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Effect of Octreotide, a Somatostatin Analog, on Sleep Apnea in Patients with Acromegaly

Ronald R. Grunstein, MBBS; Ken K. Y. Ho, MD; and Colin E. Sullivan, MBBS, PhD
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From the University of Sydney; the Garvan Institute of Medical Research, Saint Vincent's Hospital, Sydney, Australia. Requests for Reprints: Ronald R. Grunstein, MBBS, Sleep Disorders Centre, Royal Prince Alfred Hospital, Missenden Road, Camperdown, Sydney, New South Wales 2050, Australia. Acknowledgments: The authors thank Ms. Belinda Brooks, Marijke Phillips, Madeline Kinloch, Christine Johnson, and Deirdre Stewart and the staff of the Sleep Disorders Centre at Royal Prince Alfred Hospital for their expert assistance; Dr. M. Berthon-Jones for statistical and database advice; the physicians of the Departments of Endocrinology at the Westmead Hospital, Prince of Wales, Royal Prince Alfred, and Saint Vincent's hospitals for allowing the authors to study their patients; and Dr. Alan Harris (formerly of Sandoz, Basel) for his interest and encouragement during the planning of this study. Grant Support: In part by the National Health and Medical Research Council of Australia and by a grant from Sandoz Pharma, Basel, Switzerland. Sandoz was not involved in the data collection, analysis, or approval of the final publication of the manuscript.


Copyright ©2004 by the American College of Physicians


Ann Intern Med. 1994;121(7):478-483. doi:10.7326/0003-4819-121-7-199410010-00002
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Objective: To determine the effects of octreotide, a somatostatin analog, on the severity of sleep apnea and on growth hormone levels in patients with acromegaly.

Design: Open-label, prospective study.

Setting: Tertiary referral hospital.

Patients: 19 patients with active acromegaly.

Intervention: Octreotide in a 6-month, stepwise incremental dosage.

Measurements: Sleep studies and indices of hormonal activity (levels of insulin-like growth factor 1 [IGF-1] and growth hormone).

Results: A 50% decrease occurred in the respiratory disturbance index (baseline compared with 6 months, 39 events/h compared with 19 events/h; P = 0.0002), and a 40% decrease occurred in total apnea time (27.6% of total sleep time compared with 15.1%; P = 0.001). Indices of oxygen desaturation, sleep quality, and subjective sleepiness improved after 6 months of octreotide. A parallel decrease was noted in mean levels of growth hormone (40.0 µg/L compared with 9.1 µg/L; P = 0.003) and IGF-1 (107 nmol/L compared with 47 nmol/L; P = 0.0001). However, no correlation was noted between the decrease in the total amount of sleep time spent in apnea and the decrease in growth hormone levels (rho = −0.35; P > 0.2). The residual respiratory disturbance index after 6 months of treatment was similar in patients who improved, regardless of whether or not biochemical remission (IGF-1 < 35 nmol/L) occurred.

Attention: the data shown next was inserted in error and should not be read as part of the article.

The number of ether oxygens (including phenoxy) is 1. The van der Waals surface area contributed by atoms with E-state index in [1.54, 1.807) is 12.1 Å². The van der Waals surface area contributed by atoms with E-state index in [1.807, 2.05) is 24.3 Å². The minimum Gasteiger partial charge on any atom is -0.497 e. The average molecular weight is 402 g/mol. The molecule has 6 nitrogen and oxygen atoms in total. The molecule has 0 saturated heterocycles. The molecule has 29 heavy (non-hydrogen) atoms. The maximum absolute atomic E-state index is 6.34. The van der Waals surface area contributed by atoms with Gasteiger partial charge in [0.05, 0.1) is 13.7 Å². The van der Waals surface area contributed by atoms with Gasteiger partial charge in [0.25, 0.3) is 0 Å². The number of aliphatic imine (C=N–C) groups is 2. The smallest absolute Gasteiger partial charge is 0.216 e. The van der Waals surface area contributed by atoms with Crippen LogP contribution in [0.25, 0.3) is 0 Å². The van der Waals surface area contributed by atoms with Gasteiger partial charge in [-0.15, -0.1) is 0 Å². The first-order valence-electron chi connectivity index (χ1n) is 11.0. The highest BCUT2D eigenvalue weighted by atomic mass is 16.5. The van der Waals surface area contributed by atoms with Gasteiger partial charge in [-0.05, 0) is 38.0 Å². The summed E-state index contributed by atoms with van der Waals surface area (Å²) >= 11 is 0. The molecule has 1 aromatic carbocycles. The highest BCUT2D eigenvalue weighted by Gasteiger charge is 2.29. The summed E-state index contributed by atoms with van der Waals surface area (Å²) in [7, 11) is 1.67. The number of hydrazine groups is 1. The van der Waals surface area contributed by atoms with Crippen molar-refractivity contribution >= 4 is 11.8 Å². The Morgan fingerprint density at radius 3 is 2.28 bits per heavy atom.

Conclusions: Improvement in indices of sleep apnea severity occurs in association with octreotide treatment in patients with sleep apnea and acromegaly. However, sleep apnea may either persist despite normalization of growth hormone levels or may improve markedly even if there is only partial biochemical remission.

Figures

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Figure 1.
Respiratory disturbance index in patients with acromegaly and sleep apnea before and during octreotide treatment.nnn

A decrease in the respiratory disturbance index (RDI) was observed in 13 of 14 patients with severe sleep apnea (RDI > 30 apneas/h). Data were measured at baseline ( = 19) and after 3 months ( = 8) and 6 months ( = 19) of octreotide therapy.

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Figure 2.
Obstructive apnea time expressed as percentage of total sleep time in patients with acromegaly and sleep apnea before and during octreotide treatment.nnn

Data were measured at baseline ( = 19) and after 3 months ( = 8) and 6 months ( = 19) of octreotide therapy.

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Figure 3.
Central apnea time expressed as a percentage of total sleep time in patients with acromegaly and sleep apnea before and during octreotide treatment.nnn

Five patients had no central sleep apnea recorded at either baseline or after 6 months of octreotide therapy. Data were measured at baseline ( = 19) and after 3 months ( = 8) and 6 months ( = 19) of octreotide therapy.

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Figure 4.
Insulin-like growth factor 1 concentration and respiratory disturbance index in patients with and without biochemical remission of acromegaly after 6 months of octreotide treatment.open bars

Biochemical remission is defined as IGF-1 levels less than 35 nmol/L. There were 8 patients with remission and 11 patients without remission. Data are expressed as mean ±SE for baseline ( ) and after 6 months (solid bars) of octreotide therapy.

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